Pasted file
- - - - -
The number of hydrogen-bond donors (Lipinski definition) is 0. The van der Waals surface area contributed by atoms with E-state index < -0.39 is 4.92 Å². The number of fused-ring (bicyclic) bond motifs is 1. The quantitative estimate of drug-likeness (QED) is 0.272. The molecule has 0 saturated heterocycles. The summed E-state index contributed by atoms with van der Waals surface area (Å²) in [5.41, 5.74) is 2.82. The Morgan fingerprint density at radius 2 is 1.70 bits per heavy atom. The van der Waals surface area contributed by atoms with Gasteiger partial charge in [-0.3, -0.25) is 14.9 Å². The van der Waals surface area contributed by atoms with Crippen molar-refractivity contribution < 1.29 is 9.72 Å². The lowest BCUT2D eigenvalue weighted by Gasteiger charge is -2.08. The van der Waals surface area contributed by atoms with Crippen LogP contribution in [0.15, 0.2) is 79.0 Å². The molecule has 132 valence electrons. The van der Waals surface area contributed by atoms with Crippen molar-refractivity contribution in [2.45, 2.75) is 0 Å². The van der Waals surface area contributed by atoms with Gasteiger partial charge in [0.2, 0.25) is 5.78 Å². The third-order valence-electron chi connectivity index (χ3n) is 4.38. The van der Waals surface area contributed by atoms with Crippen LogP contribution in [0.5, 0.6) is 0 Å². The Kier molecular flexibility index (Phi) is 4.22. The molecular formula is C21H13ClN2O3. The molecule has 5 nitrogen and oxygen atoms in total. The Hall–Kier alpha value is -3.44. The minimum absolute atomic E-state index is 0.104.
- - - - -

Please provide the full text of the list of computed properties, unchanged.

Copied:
The number of hydrogen-bond donors (Lipinski definition) is 0. The van der Waals surface area contributed by atoms with E-state index < -0.39 is 4.92 Å². The number of fused-ring (bicyclic) bond motifs is 1. The quantitative estimate of drug-likeness (QED) is 0.272. The molecule has 0 saturated heterocycles. The summed E-state index contributed by atoms with van der Waals surface area (Å²) in [5.41, 5.74) is 2.82. The Morgan fingerprint density at radius 2 is 1.70 bits per heavy atom. The van der Waals surface area contributed by atoms with Gasteiger partial charge in [-0.3, -0.25) is 14.9 Å². The van der Waals surface area contributed by atoms with Crippen molar-refractivity contribution < 1.29 is 9.72 Å². The lowest BCUT2D eigenvalue weighted by Gasteiger charge is -2.08. The van der Waals surface area contributed by atoms with Crippen LogP contribution in [0.15, 0.2) is 79.0 Å². The molecule has 132 valence electrons. The van der Waals surface area contributed by atoms with Crippen molar-refractivity contribution in [2.45, 2.75) is 0 Å². The van der Waals surface area contributed by atoms with Gasteiger partial charge in [0.2, 0.25) is 5.78 Å². The third-order valence-electron chi connectivity index (χ3n) is 4.38. The van der Waals surface area contributed by atoms with Crippen LogP contribution in [0.5, 0.6) is 0 Å². The Kier molecular flexibility index (Phi) is 4.22. The molecular formula is C21H13ClN2O3. The molecule has 5 nitrogen and oxygen atoms in total. The Hall–Kier alpha value is -3.44. The minimum absolute atomic E-state index is 0.104.